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History of Mahayana, Metaphysics

To: alt.magick.tyagi,alt.magick.tantra,alt.religion.buddhism.tibetan,alt.religion.tantra,alt.religion.buddhism,talk.religion.buddhism
From: Nevermind 
Subject: Re: History of Mahayana, Metaphysics (was Sunyata and Maya ...)
Date: Mon, 15 May 2000 11:25:15 GMT

On Mon, 15 May 2000 09:36:10 GMT, nagasiva@luckymojo.com (nagasiva
yronwode) wrote:

>I would partially agree. the Yogacarins, by my understanding,
>posit that "suchness" is the nature of reality, that 'mind' is
>at best a passing phenomenon that obscures perception of this
>reality. their metaphysics (if it can be called this) include
>not just mental phenomena but more:

Actually, the Yogacarins posit the mind (in their case what they
refer to as alaya-vijnana, the storehouse consciousness) as a 
substantially existent entity, which is why they're considered
wrong from the Prasangika perspective, which considers ALL
phenomena as devoid of intrinsic characteristics (lakshanas, or
marks).

>>Nagarjuna and Asanga are considered to be founders of both 
>>the Yogacara and the Prasangika school. The prasangika part 
>>of Mahayana can be considered a later elaboration of the 
>>Yogacara school.
>
>that's odd. my sources indicate that the Madhyamika and
>Yogacara schools were rivals, and critiqued one another's
>reflections on reality. 

You are correct.

>I'd understood that the originators
>of the Yogacara were Asanga, possibly Maitreyanatha, and
>Asanga's half-brother Vasubandhu.

Again, right on. The original poster has his facts confused.

>>Not true, Yogacara is part of the Madhyamika school 
>
>that is a VERY unusual claim in my experience, since these
>two are almost consistently described as rival schools.

It's not only very unusual, it's dead-wrong. Yogacara is
mercilessly refuted by all Madhyamikins (at least Prasangikas,
perhaps not fully by the Madhyamika-Svatantrika-Yogacararins,
for example).

>>In the Tibetan tantras, the mode of philosophising is 
>>definately reflected...  in the practice.
>
>are you saying that debate and discussion are presumed to
>have the capacity to lead to awakening in Tibetan Buddhism?

Absolutely. The point of debate is to produce the correct
"inferential cognizer" in the mind of one's interlocutor. In
this way one falsifies invalid propositions about the nature
of reality which normally ensnare one. This style is what
"Prasanga" refers to: the technique that uses logic to
falsify eternalistic or nihilistic views of existence, thus
leading one to the correct conclusion about the Middle
Way by inference.

This is very important in some schools of Tibetan
Buddhism -- the Geluk school, for example. And this
most definitely leads directly to awakening. This fact
sometimes engenders disbelief in those who've only
read a few books on Zen, for example, or who wrongly
believe that emptiness is some fuzzy, inchoate thing
one must break koans to experience -- that the intellect
is a mere hindrance to realization. In reality, nothing
could be further from the truth. Right View depends
on eliminating wrong views, and that can only happen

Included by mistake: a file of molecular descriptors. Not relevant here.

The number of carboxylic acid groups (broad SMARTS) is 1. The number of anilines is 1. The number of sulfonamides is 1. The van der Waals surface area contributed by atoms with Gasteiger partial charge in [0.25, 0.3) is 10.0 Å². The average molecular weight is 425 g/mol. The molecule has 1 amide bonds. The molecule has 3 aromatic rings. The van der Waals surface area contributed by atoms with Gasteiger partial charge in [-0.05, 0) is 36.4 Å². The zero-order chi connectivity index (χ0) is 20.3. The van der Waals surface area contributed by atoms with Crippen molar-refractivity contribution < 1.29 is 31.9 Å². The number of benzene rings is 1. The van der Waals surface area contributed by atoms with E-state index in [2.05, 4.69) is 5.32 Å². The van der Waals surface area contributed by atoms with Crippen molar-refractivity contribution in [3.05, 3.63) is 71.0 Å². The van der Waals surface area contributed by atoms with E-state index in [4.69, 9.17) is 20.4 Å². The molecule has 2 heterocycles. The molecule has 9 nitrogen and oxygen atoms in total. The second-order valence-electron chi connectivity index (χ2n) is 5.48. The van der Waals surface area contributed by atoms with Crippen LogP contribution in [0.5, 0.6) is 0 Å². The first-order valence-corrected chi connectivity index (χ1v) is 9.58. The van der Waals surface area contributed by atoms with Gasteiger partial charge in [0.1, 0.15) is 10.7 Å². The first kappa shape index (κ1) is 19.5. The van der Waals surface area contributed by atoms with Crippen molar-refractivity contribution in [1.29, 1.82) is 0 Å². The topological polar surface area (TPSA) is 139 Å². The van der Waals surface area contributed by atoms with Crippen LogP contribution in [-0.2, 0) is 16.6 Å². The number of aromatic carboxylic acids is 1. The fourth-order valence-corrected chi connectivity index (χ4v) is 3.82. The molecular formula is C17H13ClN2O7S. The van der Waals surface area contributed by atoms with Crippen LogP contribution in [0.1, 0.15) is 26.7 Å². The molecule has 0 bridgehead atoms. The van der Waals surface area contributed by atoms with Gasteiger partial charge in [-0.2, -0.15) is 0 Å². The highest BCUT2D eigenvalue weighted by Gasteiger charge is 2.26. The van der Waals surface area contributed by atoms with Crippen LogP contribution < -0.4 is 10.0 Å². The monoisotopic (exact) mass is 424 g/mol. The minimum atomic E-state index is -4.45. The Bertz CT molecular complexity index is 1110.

after one has eradicated intellectual flavors of wrong
views in the first place.

To understand how this is so, one must consider that
there are three valid modes of cognition: 1) direct cognition
(i.e. the sense organs come in contact with an object);
2) inferential cognition, where one sees the truth of a thing
via logic, in this case, emptiness; and 3)  yogic direct
perception, which occurs in the mind in deep meditation
and is the final stop: direct perception of emptiness.

Since the first is impossible with a "deeply hidden" object
like emptiness, only the last two modes obtain. However, it is
extremely difficult, if not impossible, to have a direct perception
without having generated the correct inferential cognizers
via logic, and one is otherwise likely to be entangled in a
thicket of wrong views that directly block direct perception
in deep meditation. The point of logic is to eradicate wrong
views intellectually. Koans serve a similar purpose: to get the
discursive intellect out of the way by blasting it to smithereens.
The two approaches are nearly opposiute, yet produce the
same effect. The Tibetans use the intellect to bootstrap
itself out of mistaken views via logic, whereas koans
attempt to indiscriminately nuke all types of discursiveness
by throwing nonsense at the mind. Personally I find the logic
approach superior, all other things being equal, because
it is very systematic and leaves far less room for error
about what emptiness is not, and as a result I think it is a
superior pedagogical strategy.

>is there a discernment made between ('mere') "intellectual
>comprehension" and "realization"? or are these considered
>to be coincident?

See the "three modes" of cognition above. There is a world
of diffecence between inferential and direct perception. The
direct preception is the sine qua non of Buddhist practice. It
is the only wway one can permently destroy mental afflictions
(kleshas). Inferential congnition is merely a stepping-stone
to direct perception.



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